- Healthcare leaders are seeking solutions to improve clinical communication
- EHRs are not designed for clinical communication and collaboration
- Clinical collaboration platforms are built for the problems you need to solve
Against the backdrop of a national health emergency, healthcare providers are struggling with clinical collaboration and communication. More than ever before—every moment counts. But multidisciplinary care delivery is becoming increasingly difficult, which impacts patient outcomes. At a time when physicians and nurses alike are feeling overwhelmed – and clinician burnout is real – they need help.
At this point, one of the very first questions that often comes up around improving care delivery is “what about our EHR? Isn’t this what it’s supposed to do?” And it’s an understandable question. However, I would argue it’s most important to first identify what you need and then choose a tool that provides you this outcome.
So, here’s the thing: EHRs were never meant to be the clinical communication and collaboration solution some people imagine.
A recent Lancet article noted that “electronic health records (EHRs) were supposed to usher in a golden age of improved care, efficiency, and safety…increasing patient engagement, and even reducing healthcare disparities. But these systems have complicated interdisciplinary communication and worsened clinician workloads, contributing to clinician burnout, and opportunities for error.”
“In theory, well designed EHRs should be able to facilitate interdisciplinary communication and collaboration,” through notation, author Bryant Furlow argues. But in reality, “that sort of flexibility fosters organizational inconsistency that can complicate information retrieval and create barriers to effective teamwork.” And in our experience in working with tens of thousands of healthcare roles, many clinicians agree: EHRs are insufficient for clinical communication, care coordination or collaboration.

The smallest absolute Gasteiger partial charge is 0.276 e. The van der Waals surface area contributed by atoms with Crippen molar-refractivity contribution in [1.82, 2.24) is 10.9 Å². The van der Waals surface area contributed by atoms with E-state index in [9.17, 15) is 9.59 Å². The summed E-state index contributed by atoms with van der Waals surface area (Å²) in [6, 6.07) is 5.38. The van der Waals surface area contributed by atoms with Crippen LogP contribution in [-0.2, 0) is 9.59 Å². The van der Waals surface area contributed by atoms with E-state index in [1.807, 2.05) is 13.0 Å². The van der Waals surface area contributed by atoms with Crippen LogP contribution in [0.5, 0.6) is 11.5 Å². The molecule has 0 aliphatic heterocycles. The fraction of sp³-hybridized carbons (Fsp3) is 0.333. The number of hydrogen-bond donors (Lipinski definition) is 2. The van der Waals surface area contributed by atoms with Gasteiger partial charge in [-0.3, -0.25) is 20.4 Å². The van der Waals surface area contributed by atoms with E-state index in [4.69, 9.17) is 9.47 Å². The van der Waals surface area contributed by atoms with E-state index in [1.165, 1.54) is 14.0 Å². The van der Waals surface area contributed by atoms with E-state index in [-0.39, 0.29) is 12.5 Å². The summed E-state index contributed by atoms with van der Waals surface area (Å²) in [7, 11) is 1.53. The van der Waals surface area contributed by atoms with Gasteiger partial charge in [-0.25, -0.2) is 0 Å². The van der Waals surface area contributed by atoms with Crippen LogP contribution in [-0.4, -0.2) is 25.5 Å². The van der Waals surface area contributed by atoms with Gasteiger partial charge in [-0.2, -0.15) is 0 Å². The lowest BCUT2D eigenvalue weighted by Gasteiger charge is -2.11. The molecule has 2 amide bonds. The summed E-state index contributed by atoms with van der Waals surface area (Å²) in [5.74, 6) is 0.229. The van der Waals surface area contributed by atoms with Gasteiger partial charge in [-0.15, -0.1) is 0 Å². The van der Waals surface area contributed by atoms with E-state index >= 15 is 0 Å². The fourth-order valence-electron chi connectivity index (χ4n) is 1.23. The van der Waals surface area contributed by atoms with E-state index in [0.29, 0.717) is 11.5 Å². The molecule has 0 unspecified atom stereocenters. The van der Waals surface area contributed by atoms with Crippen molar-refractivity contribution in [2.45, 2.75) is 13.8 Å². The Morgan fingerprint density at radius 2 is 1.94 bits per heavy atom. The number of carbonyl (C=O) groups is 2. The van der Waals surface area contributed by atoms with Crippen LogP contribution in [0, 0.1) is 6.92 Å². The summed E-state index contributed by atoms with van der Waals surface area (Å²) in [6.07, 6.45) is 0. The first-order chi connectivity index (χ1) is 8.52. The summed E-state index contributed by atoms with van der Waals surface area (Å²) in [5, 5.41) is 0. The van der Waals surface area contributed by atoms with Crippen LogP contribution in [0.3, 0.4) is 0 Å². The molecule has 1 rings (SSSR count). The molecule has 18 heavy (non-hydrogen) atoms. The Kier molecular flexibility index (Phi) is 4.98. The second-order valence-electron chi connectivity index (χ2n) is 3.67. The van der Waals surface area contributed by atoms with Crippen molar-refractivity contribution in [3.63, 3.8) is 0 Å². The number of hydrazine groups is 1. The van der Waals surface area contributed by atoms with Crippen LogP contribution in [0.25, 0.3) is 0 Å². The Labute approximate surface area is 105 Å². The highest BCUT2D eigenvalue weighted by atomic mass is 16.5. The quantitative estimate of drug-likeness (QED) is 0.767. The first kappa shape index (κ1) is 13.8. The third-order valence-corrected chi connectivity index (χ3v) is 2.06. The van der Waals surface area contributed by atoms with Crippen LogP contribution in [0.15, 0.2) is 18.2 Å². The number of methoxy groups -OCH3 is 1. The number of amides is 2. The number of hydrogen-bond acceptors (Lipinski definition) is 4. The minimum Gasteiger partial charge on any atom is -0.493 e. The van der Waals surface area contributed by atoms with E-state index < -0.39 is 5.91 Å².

When EHR’s are valuable, and when you need something more
Electronic health records have a purpose in healthcare – from supporting clinical documentation and orders to permitting But when it comes to communicating and enabling more coordinated and efficient care, they simply fall short.
In the experience of clinicians, when EHRs are used for care messaging, there’s typically a disjointed, and complicated result. In-boxes become cumbersome to manage and monitor, and EHR messaging may not fit the bill – both which pose a potential risk of patients falling through the cracks and being readmitted.
So what’s the answer?
Rather than trying to force an EHR module to mimic clinical communication and workflows, healthcare organizations can utilize technology solutions that are built for exactly what they’re intended. Clinical Collaboration Platforms (CCP) are solutions created for the purpose of improving clinical coordination and collaboration.
CCPs enable care providers across the care continuum to easily find the right roles for clinical communication workflows such as specialty service consultations, admissions, transfers, and coordinating complex discharges. The simplicity of role-based messaging empowers providers to quickly identify the right on-call team member to contact to discuss patient care needs in real-time.
And, outside the acute space, providers can leverage a CCP for their practice on-call schedules while still leveraging the after-hours call center seamlessly.
The truth is, trying to use a tool that isn’t designed for your problem is just another band aid solution. It never truly addresses the problem, it never lends you the results you’re looking for, and it’ll leave you wishing you would have made a different decision from the start.
|Ready to continue your journey? Explore these resources:|
Mobile Clinical Communication Ecosystem Supports Asante’s Award-Winning Patient Care
Making the Case for a Clinical Collaboration Platform